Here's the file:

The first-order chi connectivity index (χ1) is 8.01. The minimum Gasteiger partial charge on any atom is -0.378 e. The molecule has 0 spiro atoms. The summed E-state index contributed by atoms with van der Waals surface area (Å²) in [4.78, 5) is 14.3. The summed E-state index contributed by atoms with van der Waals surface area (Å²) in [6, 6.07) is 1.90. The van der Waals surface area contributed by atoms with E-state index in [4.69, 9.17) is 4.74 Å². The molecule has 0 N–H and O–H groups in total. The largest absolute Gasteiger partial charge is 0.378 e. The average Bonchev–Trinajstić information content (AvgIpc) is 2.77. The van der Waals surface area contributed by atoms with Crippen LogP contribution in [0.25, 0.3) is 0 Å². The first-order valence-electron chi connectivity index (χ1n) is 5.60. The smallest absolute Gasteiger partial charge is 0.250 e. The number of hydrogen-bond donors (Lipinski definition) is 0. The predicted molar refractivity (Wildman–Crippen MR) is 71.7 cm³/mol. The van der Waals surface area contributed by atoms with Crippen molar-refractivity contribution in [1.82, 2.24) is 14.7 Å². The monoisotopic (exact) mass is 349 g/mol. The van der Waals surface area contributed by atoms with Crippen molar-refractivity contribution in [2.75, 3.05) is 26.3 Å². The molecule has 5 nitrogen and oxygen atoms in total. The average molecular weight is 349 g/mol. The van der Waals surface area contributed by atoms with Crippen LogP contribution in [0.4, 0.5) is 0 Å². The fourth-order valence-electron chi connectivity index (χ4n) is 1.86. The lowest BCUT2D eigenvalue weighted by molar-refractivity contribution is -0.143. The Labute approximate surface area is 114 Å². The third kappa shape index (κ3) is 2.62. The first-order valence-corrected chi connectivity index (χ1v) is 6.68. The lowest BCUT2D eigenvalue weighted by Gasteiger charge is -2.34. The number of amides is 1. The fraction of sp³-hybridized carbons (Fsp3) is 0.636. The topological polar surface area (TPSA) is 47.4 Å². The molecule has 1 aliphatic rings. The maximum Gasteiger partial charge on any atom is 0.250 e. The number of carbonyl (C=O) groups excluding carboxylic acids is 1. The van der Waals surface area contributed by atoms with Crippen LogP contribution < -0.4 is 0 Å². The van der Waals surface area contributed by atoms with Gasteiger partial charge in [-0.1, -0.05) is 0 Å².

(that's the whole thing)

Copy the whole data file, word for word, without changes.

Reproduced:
The first-order chi connectivity index (χ1) is 8.01. The minimum Gasteiger partial charge on any atom is -0.378 e. The molecule has 0 spiro atoms. The summed E-state index contributed by atoms with van der Waals surface area (Å²) in [4.78, 5) is 14.3. The summed E-state index contributed by atoms with van der Waals surface area (Å²) in [6, 6.07) is 1.90. The van der Waals surface area contributed by atoms with E-state index in [4.69, 9.17) is 4.74 Å². The molecule has 0 N–H and O–H groups in total. The largest absolute Gasteiger partial charge is 0.378 e. The average Bonchev–Trinajstić information content (AvgIpc) is 2.77. The van der Waals surface area contributed by atoms with Crippen LogP contribution in [0.25, 0.3) is 0 Å². The first-order valence-electron chi connectivity index (χ1n) is 5.60. The smallest absolute Gasteiger partial charge is 0.250 e. The number of hydrogen-bond donors (Lipinski definition) is 0. The predicted molar refractivity (Wildman–Crippen MR) is 71.7 cm³/mol. The van der Waals surface area contributed by atoms with Crippen molar-refractivity contribution in [1.82, 2.24) is 14.7 Å². The monoisotopic (exact) mass is 349 g/mol. The van der Waals surface area contributed by atoms with Crippen molar-refractivity contribution in [2.75, 3.05) is 26.3 Å². The molecule has 5 nitrogen and oxygen atoms in total. The average molecular weight is 349 g/mol. The van der Waals surface area contributed by atoms with Crippen LogP contribution in [0.4, 0.5) is 0 Å². The fourth-order valence-electron chi connectivity index (χ4n) is 1.86. The lowest BCUT2D eigenvalue weighted by molar-refractivity contribution is -0.143. The Labute approximate surface area is 114 Å². The third kappa shape index (κ3) is 2.62. The first-order valence-corrected chi connectivity index (χ1v) is 6.68. The lowest BCUT2D eigenvalue weighted by Gasteiger charge is -2.34. The number of amides is 1. The fraction of sp³-hybridized carbons (Fsp3) is 0.636. The topological polar surface area (TPSA) is 47.4 Å². The molecule has 1 aliphatic rings. The maximum Gasteiger partial charge on any atom is 0.250 e. The number of carbonyl (C=O) groups excluding carboxylic acids is 1. The van der Waals surface area contributed by atoms with Crippen LogP contribution < -0.4 is 0 Å². The van der Waals surface area contributed by atoms with Gasteiger partial charge in [-0.1, -0.05) is 0 Å².